The Ancient Order of Hibernians evolved from a need in the early 1600s to protect the lives of Catholic priests who, by offering the Holy Sacrifice of the Mass, risked death to keep the Holy Faith alive in occupied Ireland after the reign of England’s King Henry VIII. When England Implemented its dreaded Penal Laws in Ireland, various societies were formed across the country to assist Catholic priests in ministering to the spiritual needs of the faithful. These groups worked to aid and comfort the people by whatever means available. Similarly, the Ancient Order of Hibernians in America was founded on May 4th, 1836 at Saint James Church in New York City, to protect Catholic clergy and church property from the machinations of anti-Catholic bigotry, cloaked in the guise of American patriotism, and from the nativist prejudice against immigrants.
Homily at the Shrine of Our Lady of Knock
Pilgrimage of the Ancient Order of Hibernians
In Thanksgiving for the Gift of the Priesthood
Saturday, 13 October 2012
When John Byrne rang me a few days ago, inviting me to join you here in Knock today, I could not refuse him. Like my father and my great-grandfather before me, I am a member of the Ancient Order of Hibernians, Father McKeon Nº 7, in New Haven, Connecticut. More significantly, Our Lady of Knock herself has played a decisive role in my life since I first offered Holy Mass here, as a young priest from America over 25 years ago.
The Icon of Knock
Knock is a kind of life-size icon, that is to say, a message deployed in images. An icon is an image through which heavenly realities are made visible on earth, and through which we, pilgrims who go mourning and weeping in this vale of tears, are given a glimpse of the radiant joys of heaven.
To Be Read from Left to Right
Knock must be read, as one would read a text, from left to right, beginning with Saint Joseph. Consider well Saint Joseph — humble Joseph, silent Joseph, strong and brave Joseph — and in him you will see the model of the original mission of the Ancient Order of Hibernians, that is, the protection and safeguard of priests.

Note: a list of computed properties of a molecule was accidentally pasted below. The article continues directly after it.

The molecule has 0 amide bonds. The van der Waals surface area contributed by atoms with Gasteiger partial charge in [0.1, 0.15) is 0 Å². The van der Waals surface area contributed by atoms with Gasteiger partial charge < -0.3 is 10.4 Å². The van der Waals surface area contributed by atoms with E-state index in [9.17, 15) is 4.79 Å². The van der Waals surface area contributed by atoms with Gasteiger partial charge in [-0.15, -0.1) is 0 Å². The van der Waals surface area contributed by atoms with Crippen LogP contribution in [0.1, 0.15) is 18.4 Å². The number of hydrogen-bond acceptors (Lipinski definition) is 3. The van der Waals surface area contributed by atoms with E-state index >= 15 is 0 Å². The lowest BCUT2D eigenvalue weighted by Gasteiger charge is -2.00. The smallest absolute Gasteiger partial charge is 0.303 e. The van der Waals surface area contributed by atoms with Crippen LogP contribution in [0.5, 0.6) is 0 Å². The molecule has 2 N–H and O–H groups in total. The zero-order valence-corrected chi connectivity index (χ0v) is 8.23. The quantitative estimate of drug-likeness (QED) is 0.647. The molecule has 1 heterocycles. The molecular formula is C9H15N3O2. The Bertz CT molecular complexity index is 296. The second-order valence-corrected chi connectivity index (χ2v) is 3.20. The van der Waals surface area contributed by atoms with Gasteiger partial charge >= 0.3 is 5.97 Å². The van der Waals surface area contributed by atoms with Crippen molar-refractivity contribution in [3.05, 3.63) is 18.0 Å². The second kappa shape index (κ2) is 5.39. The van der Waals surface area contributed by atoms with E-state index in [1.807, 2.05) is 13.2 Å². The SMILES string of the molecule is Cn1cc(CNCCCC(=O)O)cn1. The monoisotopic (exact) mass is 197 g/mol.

Saint Joseph, Protector of Christ, Lamb and Priest
To Saint Joseph was entrusted not only the tender Lamb born of the Virgin Mary, the Lamb who, upon the altar of the Cross, would become the pure victim, the holy victim, the spotless victim, but also the Eternal High Priest. The Epistle to the Hebrews (10:7) tells us that the priesthood of Christ began at the very instant of His conception, by the power of the Holy Ghost, in His Virgin Mother’s womb.
Priest From Conception
Coming into this world, that is, coming into the sanctuary of His Mother’s womb, the Son, the Eternal Word made flesh, presented Himself to the Father as Priest and Victim, saying, Ecce, venio, “A body Thou has fitted to me; behold, I come to do Thy will” (Hebrews 10:5-7). There was not a moment when Christ Jesus was not a Priest: the Priest for whom all the world waited in anticipation; the desire of the everlasting hills; the Mediator who would, by His own Body, as Saint Catherine of Siena says, bridge the great chasm between earth and heaven; the Redeemer who would give back to God what belonged to God, and give to men what God had, from all eternity, prepared for them.
Saint Joseph, Guardian of Priests